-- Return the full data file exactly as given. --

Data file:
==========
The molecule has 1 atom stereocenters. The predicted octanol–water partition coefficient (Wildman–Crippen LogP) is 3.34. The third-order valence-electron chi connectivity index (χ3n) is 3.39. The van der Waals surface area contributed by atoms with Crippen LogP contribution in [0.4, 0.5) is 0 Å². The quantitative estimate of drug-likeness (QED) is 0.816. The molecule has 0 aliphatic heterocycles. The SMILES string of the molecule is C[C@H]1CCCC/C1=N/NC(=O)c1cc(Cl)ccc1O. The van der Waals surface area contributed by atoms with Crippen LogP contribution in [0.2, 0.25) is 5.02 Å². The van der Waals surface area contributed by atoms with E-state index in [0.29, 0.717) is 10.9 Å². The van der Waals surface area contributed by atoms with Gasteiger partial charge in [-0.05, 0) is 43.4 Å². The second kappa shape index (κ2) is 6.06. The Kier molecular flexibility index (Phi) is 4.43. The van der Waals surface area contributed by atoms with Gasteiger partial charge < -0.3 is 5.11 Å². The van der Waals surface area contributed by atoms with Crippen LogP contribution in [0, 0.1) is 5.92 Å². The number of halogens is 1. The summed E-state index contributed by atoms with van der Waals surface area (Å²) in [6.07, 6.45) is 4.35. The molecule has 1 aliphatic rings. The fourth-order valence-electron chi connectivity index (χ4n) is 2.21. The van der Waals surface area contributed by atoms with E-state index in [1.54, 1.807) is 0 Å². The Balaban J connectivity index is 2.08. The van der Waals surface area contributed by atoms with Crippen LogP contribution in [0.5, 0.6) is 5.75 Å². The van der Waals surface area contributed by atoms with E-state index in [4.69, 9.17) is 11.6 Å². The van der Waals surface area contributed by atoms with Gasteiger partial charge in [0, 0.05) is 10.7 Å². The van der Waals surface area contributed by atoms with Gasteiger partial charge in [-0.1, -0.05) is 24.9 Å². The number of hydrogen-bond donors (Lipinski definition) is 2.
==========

The molecule has 1 atom stereocenters. The predicted octanol–water partition coefficient (Wildman–Crippen LogP) is 3.34. The third-order valence-electron chi connectivity index (χ3n) is 3.39. The van der Waals surface area contributed by atoms with Crippen LogP contribution in [0.4, 0.5) is 0 Å². The quantitative estimate of drug-likeness (QED) is 0.816. The molecule has 0 aliphatic heterocycles. The SMILES string of the molecule is C[C@H]1CCCC/C1=N/NC(=O)c1cc(Cl)ccc1O. The van der Waals surface area contributed by atoms with Crippen LogP contribution in [0.2, 0.25) is 5.02 Å². The van der Waals surface area contributed by atoms with E-state index in [0.29, 0.717) is 10.9 Å². The van der Waals surface area contributed by atoms with Gasteiger partial charge in [-0.05, 0) is 43.4 Å². The second kappa shape index (κ2) is 6.06. The Kier molecular flexibility index (Phi) is 4.43. The van der Waals surface area contributed by atoms with Gasteiger partial charge < -0.3 is 5.11 Å². The van der Waals surface area contributed by atoms with Crippen LogP contribution in [0, 0.1) is 5.92 Å². The number of halogens is 1. The summed E-state index contributed by atoms with van der Waals surface area (Å²) in [6.07, 6.45) is 4.35. The molecule has 1 aliphatic rings. The fourth-order valence-electron chi connectivity index (χ4n) is 2.21. The van der Waals surface area contributed by atoms with E-state index in [1.54, 1.807) is 0 Å². The Balaban J connectivity index is 2.08. The van der Waals surface area contributed by atoms with Crippen LogP contribution in [0.5, 0.6) is 5.75 Å². The van der Waals surface area contributed by atoms with E-state index in [4.69, 9.17) is 11.6 Å². The van der Waals surface area contributed by atoms with Gasteiger partial charge in [0, 0.05) is 10.7 Å². The van der Waals surface area contributed by atoms with Gasteiger partial charge in [-0.1, -0.05) is 24.9 Å². The number of hydrogen-bond donors (Lipinski definition) is 2.